Native American dollars await Feb 13 sales launch
- Published: Feb 4, 2019, 6 AM
The U.S. Mint will launch sales of circulation-quality 2019 Native American dollars in bags and rolls at noon Eastern Time Feb. 13.
Although the coins are struck with a circulation-quality finish on high-speed presses at both the Philadelphia and Denver Mints, none of the coins will be released into general circulation through the Federal Reserve banks. The Mint continues to produce the Native American dollars for numismatic sales only.
Inside Coin World: Most fruitful series for die varieties missing in action: The Lincoln cent series is generally the most fruitful for collectors of die varieties like doubled dies and repunched Mint marks, but not this month.
Production of dollar coins for general circulation has been suspended since December 2011, when then Treasury Secretary Timothy F. Geithner issued a moratorium on their release, as Presidential dollars were piling up in Federal Reserve facilities. The 2011 James A. Garfield Presidential dollar was the last issue struck for and officially released into circulation.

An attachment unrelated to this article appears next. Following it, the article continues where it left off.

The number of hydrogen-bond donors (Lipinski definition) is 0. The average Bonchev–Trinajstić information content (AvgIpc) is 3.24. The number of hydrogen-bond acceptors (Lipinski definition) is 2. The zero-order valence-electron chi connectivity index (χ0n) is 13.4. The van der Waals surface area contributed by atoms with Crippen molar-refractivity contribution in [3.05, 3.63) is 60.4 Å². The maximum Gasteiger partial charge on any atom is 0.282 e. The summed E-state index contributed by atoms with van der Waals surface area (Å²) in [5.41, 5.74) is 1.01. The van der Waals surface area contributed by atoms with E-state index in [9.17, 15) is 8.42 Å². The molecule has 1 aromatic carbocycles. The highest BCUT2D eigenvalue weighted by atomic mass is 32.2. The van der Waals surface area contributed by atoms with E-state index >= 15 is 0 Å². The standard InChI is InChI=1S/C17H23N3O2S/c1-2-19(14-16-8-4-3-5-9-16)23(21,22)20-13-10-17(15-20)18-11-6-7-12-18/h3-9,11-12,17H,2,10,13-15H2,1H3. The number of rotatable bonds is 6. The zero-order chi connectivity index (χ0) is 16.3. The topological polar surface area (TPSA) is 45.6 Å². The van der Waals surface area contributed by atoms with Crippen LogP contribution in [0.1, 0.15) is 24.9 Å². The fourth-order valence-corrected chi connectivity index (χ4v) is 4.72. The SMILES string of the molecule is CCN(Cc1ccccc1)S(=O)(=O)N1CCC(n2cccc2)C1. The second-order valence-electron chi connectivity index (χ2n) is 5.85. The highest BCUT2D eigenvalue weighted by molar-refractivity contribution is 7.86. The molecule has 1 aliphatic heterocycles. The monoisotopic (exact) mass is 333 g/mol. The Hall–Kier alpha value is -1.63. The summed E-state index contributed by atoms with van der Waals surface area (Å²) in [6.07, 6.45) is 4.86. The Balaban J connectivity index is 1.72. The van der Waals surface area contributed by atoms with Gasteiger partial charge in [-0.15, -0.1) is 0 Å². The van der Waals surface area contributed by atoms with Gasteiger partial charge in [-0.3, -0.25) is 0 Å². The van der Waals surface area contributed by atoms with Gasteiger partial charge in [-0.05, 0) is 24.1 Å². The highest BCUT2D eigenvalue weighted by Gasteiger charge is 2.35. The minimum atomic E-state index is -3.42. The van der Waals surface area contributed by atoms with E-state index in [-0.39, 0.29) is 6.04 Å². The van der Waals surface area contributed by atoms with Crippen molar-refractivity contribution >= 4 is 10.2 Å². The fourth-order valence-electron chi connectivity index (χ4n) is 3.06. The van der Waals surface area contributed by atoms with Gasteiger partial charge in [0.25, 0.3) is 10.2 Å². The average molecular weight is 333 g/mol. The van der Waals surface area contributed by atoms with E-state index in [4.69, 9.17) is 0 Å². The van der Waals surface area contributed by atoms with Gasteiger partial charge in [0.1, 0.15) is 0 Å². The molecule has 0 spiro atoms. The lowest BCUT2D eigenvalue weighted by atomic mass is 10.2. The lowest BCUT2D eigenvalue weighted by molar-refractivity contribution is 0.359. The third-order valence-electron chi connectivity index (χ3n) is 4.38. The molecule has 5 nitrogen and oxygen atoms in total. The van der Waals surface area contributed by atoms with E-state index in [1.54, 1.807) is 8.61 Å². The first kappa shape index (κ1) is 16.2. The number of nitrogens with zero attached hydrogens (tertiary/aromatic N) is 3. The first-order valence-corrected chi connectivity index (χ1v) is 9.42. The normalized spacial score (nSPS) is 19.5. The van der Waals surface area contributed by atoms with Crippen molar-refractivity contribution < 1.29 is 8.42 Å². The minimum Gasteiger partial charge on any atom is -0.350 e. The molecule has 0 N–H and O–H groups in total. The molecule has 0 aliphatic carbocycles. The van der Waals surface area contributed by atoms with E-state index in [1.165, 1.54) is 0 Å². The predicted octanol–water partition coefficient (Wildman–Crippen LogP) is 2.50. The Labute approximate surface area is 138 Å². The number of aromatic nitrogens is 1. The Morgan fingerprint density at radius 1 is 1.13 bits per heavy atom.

Production of the Native American dollars was set at 20 percent of overall dollar production annually, then including the Presidential dollars. None of the Native American dollars have been struck for circulation.
On Feb. 13, the Mint will offer 25-coin rolls, 100-coin Mint-sewn canvas bags and 250-coin boxes containing 10 25-coin rolls from both the Denver Mint and the Philadelphia Mint. The rolls are offered at $32.95, the bags at $11.95 and the boxes at $275.95.
The Native American dollars are struck on coinage presses with a single pair of dies striking horizontally at the rate of 750 coins per minute.
The reverse of the 2019 Native American dollar was designed by Emily Damstra, a U.S. Mint Artistic Infusion Program artist, and sculptured by U.S. Mint Sculptor-Engraver Joseph F. Menna.
The design highlights the contributions of Native Americans to the U.S. Space Program. American Indians have been on the modern frontier of space flight since its infancy. American Indian contributions to the U.S. Space Program culminated in the three spacewalks of John Herrington (Chickasaw) on the International Space Station in 2002. These and other pioneering achievements date back to the work of Mary Golda Ross (Cherokee), one of the first female American Indian engineers. She helped develop the Agena spacecraft for the Gemini and Apollo Programs.
The design illustrates Mary Golda Ross writing calculations. Behind her, an Atlas-Agena rocket launches into space, with an equation inscribed in its exhaust cloud. An astronaut, symbolic of Native American astronauts including Herrington, spacewalks above. In the field behind, a group of stars indicates outer space.
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